Growing up on the South Coast of New South Wales in Australia going to Sydney was always a big deal. We never drove there, only caught the train. And it was the rare occasion that we went. I remember visiting the zoo with school, seeing a Christmas Concert at the Opera House with my mum but little else.
It wasn’t until I was older and independent that Sydney became a place to visit more often. Darling Harbour had been developed. It was 1988, and I was 19 when I remember spending the day visiting the Exhibition Centre, the Powerhouse Museum and the Chinese Gardens of Friendship.
Over the years there have been many trips and experiences – concerts, shows, harbour cruises, Vivid Festival, accompanying kids on school excursions, visiting Manly, drinks at the Opera Bar, weekends away, day trips, shopping trips and more and even a Sydney Harbour Bridge Climb. There have been too many places visited to remember them all.
I am currently trying to talk my partner into Glamping on Cockatoo Island. No success yet!
Over the years I a few favourites stay in mind like the Queen Victoria Building, walking through the Botanic Gardens, The Rocks and the markets.
But recently I was asked to recommend places for an overseas visitor, and I admit I was stumped. With only two days how do you choose the best of a city, particularly for someone you don’t know?
So, I put together a generic list of what I thought they might like. But it is so hard to narrow down things when there is much to see and do.
As a Travel Planner, it is always a huge dilemma – how to pick meaningful activities for a limited time, without cramming too much in and possibly missing things my client would prefer.
That is why the consultation is an integral part of the Travel Planning process. Sure, I can put together an itinerary, but I would much rather put together a personalised and meaningful itinerary.
Planning my own weekend
My partner, Dan and I keep talking about a weekend in Sydney. But we usually stay with Dan’s sister and brother-in-law in Balmain and not in the city. We have the best weekends with them, you can read about our Foodie Weekend in Balmain. We have similar interests, and Fiona chooses great places to take us to.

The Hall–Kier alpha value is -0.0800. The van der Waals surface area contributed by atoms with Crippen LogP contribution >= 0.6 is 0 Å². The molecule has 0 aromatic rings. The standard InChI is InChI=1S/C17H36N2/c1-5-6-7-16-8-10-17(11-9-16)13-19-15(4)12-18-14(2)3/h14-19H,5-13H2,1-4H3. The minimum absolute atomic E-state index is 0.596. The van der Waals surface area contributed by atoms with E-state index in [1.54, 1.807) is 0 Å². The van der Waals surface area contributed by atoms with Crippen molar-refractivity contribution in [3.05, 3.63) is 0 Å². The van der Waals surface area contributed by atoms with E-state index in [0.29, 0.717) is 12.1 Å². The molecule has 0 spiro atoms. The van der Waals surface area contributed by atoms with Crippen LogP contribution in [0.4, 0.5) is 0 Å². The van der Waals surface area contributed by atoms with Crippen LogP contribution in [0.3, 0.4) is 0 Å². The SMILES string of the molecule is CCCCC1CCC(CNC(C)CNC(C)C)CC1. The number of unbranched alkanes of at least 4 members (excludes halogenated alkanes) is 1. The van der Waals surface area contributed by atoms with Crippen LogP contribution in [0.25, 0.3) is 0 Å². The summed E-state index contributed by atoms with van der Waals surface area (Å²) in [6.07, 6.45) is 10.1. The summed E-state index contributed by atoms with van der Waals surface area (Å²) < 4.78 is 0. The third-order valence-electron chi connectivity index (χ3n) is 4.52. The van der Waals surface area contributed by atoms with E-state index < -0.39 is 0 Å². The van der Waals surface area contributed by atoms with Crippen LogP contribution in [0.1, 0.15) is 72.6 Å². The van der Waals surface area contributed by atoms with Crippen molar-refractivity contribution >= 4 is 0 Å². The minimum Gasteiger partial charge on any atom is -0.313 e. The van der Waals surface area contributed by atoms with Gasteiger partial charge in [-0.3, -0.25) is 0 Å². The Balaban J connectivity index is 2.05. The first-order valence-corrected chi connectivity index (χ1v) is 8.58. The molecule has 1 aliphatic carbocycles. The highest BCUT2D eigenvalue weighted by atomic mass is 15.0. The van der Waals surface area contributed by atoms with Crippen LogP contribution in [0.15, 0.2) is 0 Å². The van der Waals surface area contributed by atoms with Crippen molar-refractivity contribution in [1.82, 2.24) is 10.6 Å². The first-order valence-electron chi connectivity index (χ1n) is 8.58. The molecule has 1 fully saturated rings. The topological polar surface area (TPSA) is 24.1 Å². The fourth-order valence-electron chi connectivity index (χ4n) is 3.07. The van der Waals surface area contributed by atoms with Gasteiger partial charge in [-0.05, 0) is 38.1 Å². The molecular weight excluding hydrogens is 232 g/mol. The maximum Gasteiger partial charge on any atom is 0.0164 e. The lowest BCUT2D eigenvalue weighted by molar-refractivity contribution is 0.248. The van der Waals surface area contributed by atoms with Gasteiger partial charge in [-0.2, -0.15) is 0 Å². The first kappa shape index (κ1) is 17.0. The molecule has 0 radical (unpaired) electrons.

For those of you visiting Sydney with limited time, here is the generic itinerary I put together. The design was intended to allow easy walking from one place of interest to the next on Day 1, except for Darling Harbour as an alternative location.
Because I don’t view Sydney as a visitor, I wanted to show it to you through the eyes of locals and visitors. I have included three blog articles by travel bloggers who have captured the best of Sydney.
You can read all about their experiences and recommendations a little later. And then, of course, there are the day trips to do using Sydney as your base if you have more time. Look for those at the end of the post.
Two-Day Sydney Itinerary – Day 1
Sydney Bridge Climb
A Sydney Bridge Climb is a unique experience. Allow approx. 4 hours altogether for this. This had already been booked by my overseas visitor but if you didn’t want to do this (it is great but expensive at $298 AUD) you could head on over to Darling Harbour.
Alternative Option – Darling Harbour
At Darling Harbour explore the Powerhouse Museum, Chinese Gardens of Friendship, Aquarium, Maritime Museum, join a Harbour Cruise or a Jet Boat Ride. There are restaurants galore, bars and cafes.
Once you have finished your bridge climb I suggest you explore The Rocks area. The Rocks is a historic area of Sydney, the place of the first settlement. It’s an interesting area of old buildings, cobblestone streets and a great weekend market. On Fridays, there is a Foodie Market. You can see Cadman’s Cottage or The Rocks Discovery Museum.
The Rocks is less than a 10-minute walk from the Bridge Climb and on the way to the Opera House. There are great cafes to eat at, historic pubs and also the Museum of Contemporary Art is worth a visit.
We like The Rocks Café. A historic café with good food and a great variety including their Crocodile Burger.
There is also a self-guided tour you can do with a Walking Tour App.
Two to three hours should be enough for The Rocks depending on what you want to see.
The Museum of Contemporary Art
It is about a 10-minute walk from The Museum of Contemporary Art to the Opera House via Circular Quay (the ferry terminal).
Royal Botanic Gardens
If you have time on your hands before the Opera House Tour you might like to walk through the Royal Botanic Gardens and around to Mrs Macquarie’s Chair – a hand-carved sandstone bench located on the peninsula with great views of the harbour.
It would take around 25 minutes each way to walk there from the Opera House.
The afternoon Opera House Tour commences at 5 pm and goes for approx. 1 hour.
Inside Opera House. Image courtesy Pixabay.
After your tour, enjoy a drink at the Opera Bar. If you can get a seat on the wall it’s beautiful sitting there in the evening overlooking the harbour and Bridge sipping a wine (or two!) as the sun sets over the water.
I suggest starting early and start your day by visiting Sydney Town Hall which opens at 8 am and then heading to the Queen Victoria Building (QVB) which opens at 9 am.
It is a beautiful building with some exquisite shops. I’m not a big shopper but I love spending time exploring here so I would recommend you allocate a couple of hours. A nice place to indulge in morning tea.
You may want to walk through Hyde Park, a 5-minute walk from Sydney Town Hall.
Options for the afternoon